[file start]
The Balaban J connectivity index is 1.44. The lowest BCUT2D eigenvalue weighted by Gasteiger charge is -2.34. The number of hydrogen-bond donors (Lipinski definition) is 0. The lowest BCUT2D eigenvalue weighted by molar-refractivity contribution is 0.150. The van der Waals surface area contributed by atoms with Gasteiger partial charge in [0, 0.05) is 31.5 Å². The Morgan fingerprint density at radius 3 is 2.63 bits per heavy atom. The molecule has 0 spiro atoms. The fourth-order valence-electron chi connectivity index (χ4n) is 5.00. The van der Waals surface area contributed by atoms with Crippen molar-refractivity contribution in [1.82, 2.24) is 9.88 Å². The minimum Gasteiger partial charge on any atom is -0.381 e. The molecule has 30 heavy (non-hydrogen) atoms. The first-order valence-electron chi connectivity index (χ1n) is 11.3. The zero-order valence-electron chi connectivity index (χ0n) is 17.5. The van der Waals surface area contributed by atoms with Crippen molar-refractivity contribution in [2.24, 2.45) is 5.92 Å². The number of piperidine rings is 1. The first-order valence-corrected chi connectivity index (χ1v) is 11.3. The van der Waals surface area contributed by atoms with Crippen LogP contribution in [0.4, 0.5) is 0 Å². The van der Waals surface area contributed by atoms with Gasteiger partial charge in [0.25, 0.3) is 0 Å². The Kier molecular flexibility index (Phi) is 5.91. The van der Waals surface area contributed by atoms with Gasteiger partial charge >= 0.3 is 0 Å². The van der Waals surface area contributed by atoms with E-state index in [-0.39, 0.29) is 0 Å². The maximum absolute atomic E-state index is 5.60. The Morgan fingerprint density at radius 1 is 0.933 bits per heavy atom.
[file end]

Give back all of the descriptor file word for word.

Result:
The Balaban J connectivity index is 1.44. The lowest BCUT2D eigenvalue weighted by Gasteiger charge is -2.34. The number of hydrogen-bond donors (Lipinski definition) is 0. The lowest BCUT2D eigenvalue weighted by molar-refractivity contribution is 0.150. The van der Waals surface area contributed by atoms with Gasteiger partial charge in [0, 0.05) is 31.5 Å². The Morgan fingerprint density at radius 3 is 2.63 bits per heavy atom. The molecule has 0 spiro atoms. The fourth-order valence-electron chi connectivity index (χ4n) is 5.00. The van der Waals surface area contributed by atoms with Crippen molar-refractivity contribution in [1.82, 2.24) is 9.88 Å². The minimum Gasteiger partial charge on any atom is -0.381 e. The molecule has 30 heavy (non-hydrogen) atoms. The first-order valence-electron chi connectivity index (χ1n) is 11.3. The zero-order valence-electron chi connectivity index (χ0n) is 17.5. The van der Waals surface area contributed by atoms with Crippen molar-refractivity contribution in [2.24, 2.45) is 5.92 Å². The number of piperidine rings is 1. The first-order valence-corrected chi connectivity index (χ1v) is 11.3. The van der Waals surface area contributed by atoms with Crippen LogP contribution in [0.4, 0.5) is 0 Å². The van der Waals surface area contributed by atoms with Gasteiger partial charge in [0.25, 0.3) is 0 Å². The Kier molecular flexibility index (Phi) is 5.91. The van der Waals surface area contributed by atoms with Gasteiger partial charge >= 0.3 is 0 Å². The van der Waals surface area contributed by atoms with E-state index in [-0.39, 0.29) is 0 Å². The maximum absolute atomic E-state index is 5.60. The Morgan fingerprint density at radius 1 is 0.933 bits per heavy atom.